The unemployment rate fell to 3.5 percent this summer — the lowest level in more than 50 years. While that is good news to celebrate this Labor Day, there is another side to the nation’s historically low unemployment numbers.

Across every sector, businesses can’t find workers to fill open positions, even when they increase pay and benefits or go so far as to pay candidates to attend job interviews. There are 10.7 million job openings in the U.S., but only 5.7 million unemployed workers. Even if every unemployed American found a job, we would still have five million jobs unfilled. But for America’s broken immigration system, immigrant workers could fill many of these jobs — and it is U.S.-born citizens who would benefit the most from their contributions.

For consumers, the labor shortage means empty shelves, higher prices, and long waiting times, whether for a restaurant table or in the emergency room. The labor shortage is especially acute in services we need the most. As students return to school, the National Education Association estimates a shortage of 300,000 teachers and support staff across the nation. In a recent survey, 90 percent of nurses were considering leaving the profession in the next year. Nearly 1 million new STEM jobs will come open over the next decade, but it’s not clear that the U.S. educational system is preparing students to fill those jobs.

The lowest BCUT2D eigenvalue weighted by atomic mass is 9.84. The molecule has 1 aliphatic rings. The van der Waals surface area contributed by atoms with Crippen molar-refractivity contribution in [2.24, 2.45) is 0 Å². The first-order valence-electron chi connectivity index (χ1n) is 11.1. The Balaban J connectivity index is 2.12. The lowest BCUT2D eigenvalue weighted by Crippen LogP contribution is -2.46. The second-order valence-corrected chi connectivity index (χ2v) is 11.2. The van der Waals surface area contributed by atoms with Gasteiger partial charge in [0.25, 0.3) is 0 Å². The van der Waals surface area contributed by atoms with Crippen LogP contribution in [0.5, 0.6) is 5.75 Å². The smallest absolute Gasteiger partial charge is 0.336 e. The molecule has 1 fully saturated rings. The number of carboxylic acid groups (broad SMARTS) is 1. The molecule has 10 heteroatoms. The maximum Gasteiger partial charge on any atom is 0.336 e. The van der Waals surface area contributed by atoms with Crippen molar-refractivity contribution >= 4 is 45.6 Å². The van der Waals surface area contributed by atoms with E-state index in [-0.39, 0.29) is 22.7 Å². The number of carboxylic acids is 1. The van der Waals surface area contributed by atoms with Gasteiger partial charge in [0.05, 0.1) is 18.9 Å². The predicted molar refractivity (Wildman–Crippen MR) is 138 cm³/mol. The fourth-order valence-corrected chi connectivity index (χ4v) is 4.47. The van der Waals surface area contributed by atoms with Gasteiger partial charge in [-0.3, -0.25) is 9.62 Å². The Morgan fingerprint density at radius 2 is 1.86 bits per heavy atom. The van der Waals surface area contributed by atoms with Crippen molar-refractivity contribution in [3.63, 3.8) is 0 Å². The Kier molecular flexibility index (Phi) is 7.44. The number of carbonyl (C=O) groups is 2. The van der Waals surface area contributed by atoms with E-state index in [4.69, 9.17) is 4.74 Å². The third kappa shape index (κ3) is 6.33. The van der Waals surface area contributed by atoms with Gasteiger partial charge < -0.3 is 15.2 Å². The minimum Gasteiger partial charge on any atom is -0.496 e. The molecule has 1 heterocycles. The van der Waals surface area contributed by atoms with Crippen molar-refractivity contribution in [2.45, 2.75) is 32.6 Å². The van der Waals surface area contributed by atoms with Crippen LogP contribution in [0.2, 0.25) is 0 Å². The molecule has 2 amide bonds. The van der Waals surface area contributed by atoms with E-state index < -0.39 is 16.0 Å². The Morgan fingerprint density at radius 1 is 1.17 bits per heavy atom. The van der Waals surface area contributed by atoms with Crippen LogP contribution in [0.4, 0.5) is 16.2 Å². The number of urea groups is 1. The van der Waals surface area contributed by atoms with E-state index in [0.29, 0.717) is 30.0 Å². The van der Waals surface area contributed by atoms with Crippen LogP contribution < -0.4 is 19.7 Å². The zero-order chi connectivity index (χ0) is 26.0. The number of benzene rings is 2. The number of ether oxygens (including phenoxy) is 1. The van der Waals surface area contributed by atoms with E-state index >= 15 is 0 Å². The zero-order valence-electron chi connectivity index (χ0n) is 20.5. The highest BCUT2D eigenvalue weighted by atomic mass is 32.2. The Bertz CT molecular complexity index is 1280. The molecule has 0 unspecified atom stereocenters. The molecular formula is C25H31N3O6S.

In the agricultural sector, the labor shortage is causing sticker shock at the grocery store, with some families skipping meals due to inflation. Food prices are 10 percent higher than last year — the biggest increase in 40 years. At this year’s Labor Day barbecue, hamburgers will cost 36 percent more than last year, pork and beans will cost 33 percent more, and homemade potato salad 19 percent more, according to data from the American Farm Bureau Federation.


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